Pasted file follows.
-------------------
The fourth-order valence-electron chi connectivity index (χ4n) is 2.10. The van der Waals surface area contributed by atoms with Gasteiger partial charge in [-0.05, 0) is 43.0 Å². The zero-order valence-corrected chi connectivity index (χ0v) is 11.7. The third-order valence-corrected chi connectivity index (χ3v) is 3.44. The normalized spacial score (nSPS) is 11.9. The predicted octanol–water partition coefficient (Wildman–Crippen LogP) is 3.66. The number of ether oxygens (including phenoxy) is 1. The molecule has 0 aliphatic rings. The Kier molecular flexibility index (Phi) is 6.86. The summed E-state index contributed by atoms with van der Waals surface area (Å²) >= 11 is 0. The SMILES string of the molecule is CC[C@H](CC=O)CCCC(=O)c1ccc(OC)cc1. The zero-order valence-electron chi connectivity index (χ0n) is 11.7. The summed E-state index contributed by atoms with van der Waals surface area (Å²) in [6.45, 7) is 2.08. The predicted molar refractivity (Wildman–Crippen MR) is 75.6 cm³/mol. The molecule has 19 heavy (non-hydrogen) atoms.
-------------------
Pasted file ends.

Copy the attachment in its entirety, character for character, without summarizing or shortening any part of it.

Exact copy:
The fourth-order valence-electron chi connectivity index (χ4n) is 2.10. The van der Waals surface area contributed by atoms with Gasteiger partial charge in [-0.05, 0) is 43.0 Å². The zero-order valence-corrected chi connectivity index (χ0v) is 11.7. The third-order valence-corrected chi connectivity index (χ3v) is 3.44. The normalized spacial score (nSPS) is 11.9. The predicted octanol–water partition coefficient (Wildman–Crippen LogP) is 3.66. The number of ether oxygens (including phenoxy) is 1. The molecule has 0 aliphatic rings. The Kier molecular flexibility index (Phi) is 6.86. The summed E-state index contributed by atoms with van der Waals surface area (Å²) >= 11 is 0. The SMILES string of the molecule is CC[C@H](CC=O)CCCC(=O)c1ccc(OC)cc1. The zero-order valence-electron chi connectivity index (χ0n) is 11.7. The summed E-state index contributed by atoms with van der Waals surface area (Å²) in [6.45, 7) is 2.08. The predicted molar refractivity (Wildman–Crippen MR) is 75.6 cm³/mol. The molecule has 19 heavy (non-hydrogen) atoms.